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Dwight Macdonald

Labor’s Book of the Month

White Paper Reveals British Role
in Lifting Arms Embargo

(May 1940)

From Labor Action, Vol. 4 No. 6, 20 May 1940, p. 3.
Transcribed & marked up by Einde O’ Callaghan for the Encyclopaedia of Trotskyism On-Line (ETOL).

“Is there anything we can do to help?” Roosevelt cabled each of his ambassadors during the Munich crisis. The answers could all be summed up: “Not without making some commitment.” But, as the authors of this book [1] sadly comment: “In view of American public opinion, a commitment was quite impossible.”

In spite of themselves. Alsop and Kintner have written a valuable book. They do their best to whitewash Roosevelt’s foreign policy. But. as exceptionally well-informed newspaper men, they can’t help constantly spotlighting the clash between Roosevelt’s warmongering and the deep anti-war sentiments of the American masses. As the story unfolds, it becomes clear what a powerful brake on Roosevelt’s war policies “public opinion” has been. How Roosevelt’s mouth watered at the prospect of throwing American weight into the scales and dominating the world! “But while he had the power.” note the authors. “our people continued to lack the will. Clear though our interests seemed, the President dared not assert our influence, utter a threat or offer a commitment, for fear of the political consequences.”

Reveals FDR War Moves

American White Paper is less exciting than its title suggests. There is not a great deal of important new material, considering the “pipe lines” Alsop and Kintner evidently have to the White House. But at least the story of Roosevelt’s steady march towards war is told here in some detail, and with many revealing flashes. To run over the main items:

Once war actually broke out, the tempo of the war drive speeded up. A series of war preparations were made with feverish haste:

Hides Real Aims

He called the special session of Congress to repeal the Arms Embargo and opened it with a “curious message,” (“It was curious because It did not once refer to the real aim behind the repeal drive, to permit the democracies to use the United States as their arsenal.”)

All through the story, Roosevelt’s foreign policy has this same “curious” character. As a shrewd politician, he is only too keenly aware of the anti-war temper of public opinion. He is therefore continually squirming and wriggling and maneuvering to smuggle his pro-war policies across disguised as anti-war policies. Alsop and Kintner give the whole show away when they write that Roosevelt has never “dared ... to present the issues of American foreign policy squarely to the people ... The fact is that from the Munich crisis through the spring of 1939 American policy was ingenious rather than forthright.” It could hardly be put any more plainly than that.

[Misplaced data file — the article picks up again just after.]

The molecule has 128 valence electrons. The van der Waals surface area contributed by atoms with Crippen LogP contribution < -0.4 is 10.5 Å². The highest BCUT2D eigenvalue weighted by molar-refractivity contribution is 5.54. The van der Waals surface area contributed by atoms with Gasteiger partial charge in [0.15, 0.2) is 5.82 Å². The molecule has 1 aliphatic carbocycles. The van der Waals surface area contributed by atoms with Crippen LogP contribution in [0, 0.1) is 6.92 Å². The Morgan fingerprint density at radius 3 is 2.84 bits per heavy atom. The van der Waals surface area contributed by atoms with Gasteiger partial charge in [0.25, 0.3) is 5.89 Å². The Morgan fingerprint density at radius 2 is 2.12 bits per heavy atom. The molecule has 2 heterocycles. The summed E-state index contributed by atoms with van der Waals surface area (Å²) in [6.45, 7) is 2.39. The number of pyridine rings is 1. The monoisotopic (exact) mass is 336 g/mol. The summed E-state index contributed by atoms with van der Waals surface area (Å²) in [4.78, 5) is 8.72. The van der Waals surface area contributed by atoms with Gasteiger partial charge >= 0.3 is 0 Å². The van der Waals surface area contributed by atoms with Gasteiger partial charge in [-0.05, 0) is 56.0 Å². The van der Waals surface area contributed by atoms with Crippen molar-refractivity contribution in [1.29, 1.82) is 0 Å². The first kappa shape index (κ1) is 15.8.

FDR – Liar Or Ignoramus?

“When Roosevelt saw that one plan contemplated accumulation of reserves to equip a large expeditionary force for Europe, he put his foot down hard, declaring, ‘You can base your calculations on an army of 730,000 men, for whatever happens, we won’t send troops abroad. We need only think of defending this hemisphere’.”
                                        – An American White Paper, by J. Alsop and R. Kintner, p. 65

“The new U. S. Army is a standing expeditionary force, designed for prompt conscript expansion into an expeditionary army of 750,000 active troops, 250,000 reserves ... The general staff has planned an outfit ready to be packed up and sent anywhere. The last place the Army expects to fight is on the U.S. mainland.”
                                        – Time, April 15, 1940

“The railroads, working in conjunction with the U.S. Army, have made plans whereby large bodies of soldiers could be moved through the port of New York without congesting it in the event that an American expeditionary force should be sent abroad. This was revealed by accident during I.C.C hearings yesterday in Brooklyn.”
                                        – N.Y. Times, April 24, 1940


1. American White Paper, by Joseph Alsop and Robert Kintner (Simon & Schuster, $1)

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